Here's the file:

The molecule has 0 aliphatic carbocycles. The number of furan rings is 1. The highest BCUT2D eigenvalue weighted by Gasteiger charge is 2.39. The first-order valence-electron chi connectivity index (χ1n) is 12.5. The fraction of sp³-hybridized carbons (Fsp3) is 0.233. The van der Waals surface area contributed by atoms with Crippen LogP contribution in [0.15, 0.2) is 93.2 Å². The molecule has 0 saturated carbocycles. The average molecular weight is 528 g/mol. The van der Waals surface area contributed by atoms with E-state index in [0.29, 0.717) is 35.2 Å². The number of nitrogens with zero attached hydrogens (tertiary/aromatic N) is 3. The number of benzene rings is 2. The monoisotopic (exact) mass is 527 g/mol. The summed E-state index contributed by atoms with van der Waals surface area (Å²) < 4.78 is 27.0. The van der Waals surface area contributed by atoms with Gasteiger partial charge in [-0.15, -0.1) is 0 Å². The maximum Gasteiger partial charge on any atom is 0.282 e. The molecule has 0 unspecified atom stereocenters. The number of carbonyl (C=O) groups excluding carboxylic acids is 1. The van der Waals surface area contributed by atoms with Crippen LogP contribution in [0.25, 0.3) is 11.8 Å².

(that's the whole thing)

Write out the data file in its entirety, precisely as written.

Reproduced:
The molecule has 0 aliphatic carbocycles. The number of furan rings is 1. The highest BCUT2D eigenvalue weighted by Gasteiger charge is 2.39. The first-order valence-electron chi connectivity index (χ1n) is 12.5. The fraction of sp³-hybridized carbons (Fsp3) is 0.233. The van der Waals surface area contributed by atoms with Crippen LogP contribution in [0.15, 0.2) is 93.2 Å². The molecule has 0 saturated carbocycles. The average molecular weight is 528 g/mol. The van der Waals surface area contributed by atoms with E-state index in [0.29, 0.717) is 35.2 Å². The number of nitrogens with zero attached hydrogens (tertiary/aromatic N) is 3. The number of benzene rings is 2. The monoisotopic (exact) mass is 527 g/mol. The summed E-state index contributed by atoms with van der Waals surface area (Å²) < 4.78 is 27.0. The van der Waals surface area contributed by atoms with Gasteiger partial charge in [-0.15, -0.1) is 0 Å². The maximum Gasteiger partial charge on any atom is 0.282 e. The molecule has 0 unspecified atom stereocenters. The number of carbonyl (C=O) groups excluding carboxylic acids is 1. The van der Waals surface area contributed by atoms with Crippen LogP contribution in [0.25, 0.3) is 11.8 Å².